In addition to the explicit language of the regulation, the record is replete with numerous statements by Coast Guard personnel that the agency's interpretation of the regulation has never varied. See Affidavit of Peter Desmond and accompanying exhibit (letter from R. F. Bennett, Captain, U.S. Coast Guard (July 24, 1980)); Affidavit of Dewey Villareal and accompanying exhibit (letter from R. E. Sawyer, Captain, U.S. Coast Guard (Aug. 4, 1980)); Affidavit of Scott D. McCowan, Commander, U.S. Coast Guard; Affidavit of Henry H. Bell, Rear Admiral, U.S. Coast Guard. The plaintiffs counter with an affidavit by William Rea, III, a retired Coast Guard Rear Admiral who was in charge of merchant marine safety at the time the Coast Guard promulgated 46 C.F.R. § 157.30-40. They place heavy reliance upon this affidavit to support their argument that the Coast Guard, prior to the promulgation of 46 C.F.R. § 157.30-40, had a longstanding policy permitting a licensed tug master or mate to pilot a tug-barge combination in coastal waters regardless of the weight of the barge. Plaintiffs contend that 46 C.F.R. § 157.30-40 incorporated this longstanding policy and that the regulation has been so construed by the Coast Guard until recently. Unfortunately for plaintiffs' position, however, the Rea affidavit does not state, as plaintiffs assert it does, that this longstanding Coast Guard policy applied "regardless of weight." Rear Admiral Rea simply states that § 157.30-40 and its predecessor regulations, 46 C.F.R. §§ 10.05-6, 10.05-36 (1968), allowed a licensed tug master or mate to serve as pilot of both the tug and the barge in tow. The statement is an accurate description of the effect of these regulations as long as one adds the qualifying phrase, "for vessels of not more than 1,000 gross tons." Rear Admiral Rea does refer to the 1,000 gross ton limitation early in his affidavit, and only then does he go on to discuss the effect of the regulation. In this context, the Court interprets his later discussion of Coast Guard policy and practice to be qualified by his earlier statement regarding the 1,000 gross ton weight limitation upon this policy. As a final comment, the Court notes also that the Rea affidavit refers throughout only to "barges." Under 46 U.S.C. § 391a(3), federal pilotage requirements apply only to "tank barges" that carry "oil or any hazardous materials in bulk as cargo or in residue." Consequently, Rear Admiral Rea's discussion of Coast Guard policy regarding tug-barges is, in general, entirely correct: most barges do not carry oil or other hazardous materials and thus are not subject to 46 U.S.C. § 364, the federal pilotage statute. Moran and AWO's attempt to construe the Rea statements to apply specifically to oil-carrying tank barges in excess of 1,000 gross tons, however, ignores the specific language of both the applicable statute, 46 U.S.C. § 391a(3), and of the pertinent regulation, 46 C.F.R. § 157.30-40, both of which bring such tank barges within the ambit of the federal pilotage laws.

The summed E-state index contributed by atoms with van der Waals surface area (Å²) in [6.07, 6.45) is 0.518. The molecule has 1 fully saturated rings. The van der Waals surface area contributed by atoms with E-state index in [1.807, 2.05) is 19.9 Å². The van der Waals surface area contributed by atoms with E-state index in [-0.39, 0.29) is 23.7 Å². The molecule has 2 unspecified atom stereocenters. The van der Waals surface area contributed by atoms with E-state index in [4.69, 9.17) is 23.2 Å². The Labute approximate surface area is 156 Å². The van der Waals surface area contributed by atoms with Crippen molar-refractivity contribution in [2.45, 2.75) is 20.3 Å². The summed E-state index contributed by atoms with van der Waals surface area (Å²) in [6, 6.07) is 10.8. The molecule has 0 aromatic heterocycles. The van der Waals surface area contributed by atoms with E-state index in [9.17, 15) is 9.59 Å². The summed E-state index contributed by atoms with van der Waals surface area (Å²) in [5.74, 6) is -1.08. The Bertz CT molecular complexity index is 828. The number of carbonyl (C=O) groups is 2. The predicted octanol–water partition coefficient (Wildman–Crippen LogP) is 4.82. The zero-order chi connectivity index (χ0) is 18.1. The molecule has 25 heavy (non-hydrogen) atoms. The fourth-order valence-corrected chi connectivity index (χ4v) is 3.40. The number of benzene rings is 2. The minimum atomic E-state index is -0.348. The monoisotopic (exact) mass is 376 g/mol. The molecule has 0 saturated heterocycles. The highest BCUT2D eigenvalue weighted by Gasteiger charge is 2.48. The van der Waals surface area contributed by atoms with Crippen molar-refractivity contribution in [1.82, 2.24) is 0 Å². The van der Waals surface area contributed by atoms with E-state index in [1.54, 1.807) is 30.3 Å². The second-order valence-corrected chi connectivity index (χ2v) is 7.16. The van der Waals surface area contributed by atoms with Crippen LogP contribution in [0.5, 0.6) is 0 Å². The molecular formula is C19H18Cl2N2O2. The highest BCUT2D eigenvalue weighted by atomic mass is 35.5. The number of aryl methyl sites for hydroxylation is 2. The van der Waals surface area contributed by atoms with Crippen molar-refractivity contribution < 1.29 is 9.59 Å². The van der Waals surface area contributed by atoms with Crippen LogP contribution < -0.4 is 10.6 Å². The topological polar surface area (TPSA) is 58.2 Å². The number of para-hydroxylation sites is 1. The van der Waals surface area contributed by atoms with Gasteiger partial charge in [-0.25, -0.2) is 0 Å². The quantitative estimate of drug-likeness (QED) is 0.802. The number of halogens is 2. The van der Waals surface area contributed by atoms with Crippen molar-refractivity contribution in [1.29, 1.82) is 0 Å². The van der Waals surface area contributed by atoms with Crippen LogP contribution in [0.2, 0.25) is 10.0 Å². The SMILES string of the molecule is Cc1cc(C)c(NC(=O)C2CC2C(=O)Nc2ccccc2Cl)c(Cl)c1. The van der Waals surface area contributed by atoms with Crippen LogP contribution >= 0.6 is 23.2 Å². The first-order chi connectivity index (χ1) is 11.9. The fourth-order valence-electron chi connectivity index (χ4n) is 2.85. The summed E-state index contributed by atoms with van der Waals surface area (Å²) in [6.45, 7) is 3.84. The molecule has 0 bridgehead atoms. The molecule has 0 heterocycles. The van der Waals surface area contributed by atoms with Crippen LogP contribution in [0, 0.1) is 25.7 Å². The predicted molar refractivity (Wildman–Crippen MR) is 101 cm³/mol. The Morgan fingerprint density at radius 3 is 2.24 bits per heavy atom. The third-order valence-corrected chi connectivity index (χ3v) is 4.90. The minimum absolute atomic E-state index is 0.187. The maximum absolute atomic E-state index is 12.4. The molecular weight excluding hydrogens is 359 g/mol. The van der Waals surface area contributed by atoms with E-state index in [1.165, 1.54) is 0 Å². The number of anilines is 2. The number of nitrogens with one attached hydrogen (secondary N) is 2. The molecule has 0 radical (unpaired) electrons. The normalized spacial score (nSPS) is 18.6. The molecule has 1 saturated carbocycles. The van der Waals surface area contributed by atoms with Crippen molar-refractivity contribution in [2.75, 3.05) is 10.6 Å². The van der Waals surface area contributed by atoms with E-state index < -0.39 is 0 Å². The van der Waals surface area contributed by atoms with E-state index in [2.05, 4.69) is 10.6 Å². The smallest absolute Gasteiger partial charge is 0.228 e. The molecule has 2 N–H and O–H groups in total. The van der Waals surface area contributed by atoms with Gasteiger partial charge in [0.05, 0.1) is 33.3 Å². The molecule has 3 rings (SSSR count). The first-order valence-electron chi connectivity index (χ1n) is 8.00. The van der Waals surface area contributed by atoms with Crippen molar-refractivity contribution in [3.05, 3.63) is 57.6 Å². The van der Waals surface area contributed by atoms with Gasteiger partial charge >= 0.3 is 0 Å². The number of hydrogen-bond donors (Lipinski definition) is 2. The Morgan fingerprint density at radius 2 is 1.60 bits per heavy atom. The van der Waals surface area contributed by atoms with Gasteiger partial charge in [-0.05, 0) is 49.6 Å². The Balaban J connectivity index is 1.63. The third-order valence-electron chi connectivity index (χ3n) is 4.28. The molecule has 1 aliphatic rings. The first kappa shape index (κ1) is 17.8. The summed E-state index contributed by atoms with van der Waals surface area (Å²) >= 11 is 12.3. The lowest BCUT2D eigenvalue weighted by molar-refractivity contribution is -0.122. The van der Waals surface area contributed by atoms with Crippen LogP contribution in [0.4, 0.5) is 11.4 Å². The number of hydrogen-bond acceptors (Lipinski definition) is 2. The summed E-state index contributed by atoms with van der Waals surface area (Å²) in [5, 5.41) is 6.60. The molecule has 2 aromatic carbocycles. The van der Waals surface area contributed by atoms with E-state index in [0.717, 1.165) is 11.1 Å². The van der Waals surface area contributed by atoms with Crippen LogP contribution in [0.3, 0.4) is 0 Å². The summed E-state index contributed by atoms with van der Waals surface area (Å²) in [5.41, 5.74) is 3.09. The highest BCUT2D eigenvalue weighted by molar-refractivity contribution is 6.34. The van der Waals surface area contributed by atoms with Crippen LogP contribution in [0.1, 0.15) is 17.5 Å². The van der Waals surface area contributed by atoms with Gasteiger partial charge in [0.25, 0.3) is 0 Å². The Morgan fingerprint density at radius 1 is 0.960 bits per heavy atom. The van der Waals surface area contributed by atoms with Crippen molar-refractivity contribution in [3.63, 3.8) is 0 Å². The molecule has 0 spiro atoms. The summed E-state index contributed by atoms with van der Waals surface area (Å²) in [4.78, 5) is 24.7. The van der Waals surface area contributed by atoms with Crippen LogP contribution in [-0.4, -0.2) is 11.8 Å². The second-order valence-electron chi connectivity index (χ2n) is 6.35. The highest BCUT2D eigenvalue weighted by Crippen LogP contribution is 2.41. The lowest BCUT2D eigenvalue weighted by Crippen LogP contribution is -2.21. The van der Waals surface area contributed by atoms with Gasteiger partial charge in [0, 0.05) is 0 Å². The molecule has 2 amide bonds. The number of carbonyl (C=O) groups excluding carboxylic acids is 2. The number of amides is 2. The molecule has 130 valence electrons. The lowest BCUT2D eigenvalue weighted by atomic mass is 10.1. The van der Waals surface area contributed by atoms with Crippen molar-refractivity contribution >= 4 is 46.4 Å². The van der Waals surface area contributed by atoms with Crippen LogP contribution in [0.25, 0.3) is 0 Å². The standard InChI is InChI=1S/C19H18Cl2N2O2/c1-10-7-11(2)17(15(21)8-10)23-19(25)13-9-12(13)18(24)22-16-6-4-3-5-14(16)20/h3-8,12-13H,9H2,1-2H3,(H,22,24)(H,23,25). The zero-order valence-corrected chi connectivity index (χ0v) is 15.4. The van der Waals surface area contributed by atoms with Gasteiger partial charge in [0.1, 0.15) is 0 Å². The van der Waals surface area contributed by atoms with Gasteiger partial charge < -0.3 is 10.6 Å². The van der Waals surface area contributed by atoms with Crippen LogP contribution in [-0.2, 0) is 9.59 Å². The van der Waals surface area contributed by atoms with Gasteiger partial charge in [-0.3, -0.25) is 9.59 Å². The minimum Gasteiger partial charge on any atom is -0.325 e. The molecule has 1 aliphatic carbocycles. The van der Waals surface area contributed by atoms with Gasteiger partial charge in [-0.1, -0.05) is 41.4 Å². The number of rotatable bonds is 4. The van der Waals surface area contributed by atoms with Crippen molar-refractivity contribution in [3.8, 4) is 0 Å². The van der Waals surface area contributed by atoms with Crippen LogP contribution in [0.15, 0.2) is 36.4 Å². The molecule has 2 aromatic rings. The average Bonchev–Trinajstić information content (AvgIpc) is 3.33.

Moran and AWO also seek to support their position by references to the Coast Guard's past failure to enforce the federal pilotage laws against tank barges-a failure which the Coast Guard readily admits, but which it attributes primarily to manpower limitations. Moran and AWO contend that this past failure to enforce the law represented an official Coast Guard policy or interpretation exempting tank barges from pilotage requirements. They rely on a letter from R. Barry Eldridge, a Coast Guard Captain in charge of Boston Harbor, which states that "in the past, the Coast Guard has not actively enforced (the pilotage requirement) for tank barges." See Affidavit of John C. Newcomb and accompanying exhibit (letter dated Dec. 29, 1980). Captain Eldridge discusses the increasing safety problems raised by the failure to enforce the pilotage laws with regard to large (greater than 1,000 gross tons) tank barges and suggests, as a solution, the possibility of "placing pilots on larger barges." This letter is perhaps the strongest evidence Moran and AWO offer to establish a past Coast Guard policy exempting tank barges in excess of 1,000 gross tons from the pilotage requirements of 46 U.S.C. § 364. The letter, however, also construes the relevant statutory and regulatory provisions and concludes that "non self-propelled vessels (barges) carrying any inflammable or combustible liquid cargo in bulk" are "steam vessel(s) for the purposes of 46 U.S.C. § 364." The letter, therefore, does not contradict the Coast Guard's asserted consistent interpretation of 46 C.F.R. § 157.30-40, but simply recognizes that, in the past, the Coast Guard has not vigorously enforced the pilotage law in Boston Harbor.
The parties attach a different significance to the Coast Guard's past failure to enforce the pilotage laws against oil-carrying tank barges. Moran and AWO argue that the failure to enforce the law in the past represented a Coast Guard interpretation or policy that cannot be altered by the agency absent notice and comment rulemaking or, at the minimum, "a reasoned explanation of (the) action ... "consistent with law and supported by substantial evidence on the record.' " Plaintiffs' Points and Authorities at 22 (quoting Baltimore & Annapolis R.R. v. Washington Metropolitan Area Transit Comm'n, 206 U.S. App. D.C. 397, 642 F.2d 1365, 1370 (D.C.Cir.1980)). Plaintiffs rely extensively on cases such as Baltimore & Annapolis R.R., supra; Greyhound Corp. v. ICC, 179 U.S. App. D.C. 228, 551 F.2d 414 (D.C.Cir.1977); and CBS v. FCC, 454 F.2d 1018 (D.C.Cir.1971), all of which held that administrative agencies must either adhere to their own precedents or explain any deviations from them. The rationale for these decisions is that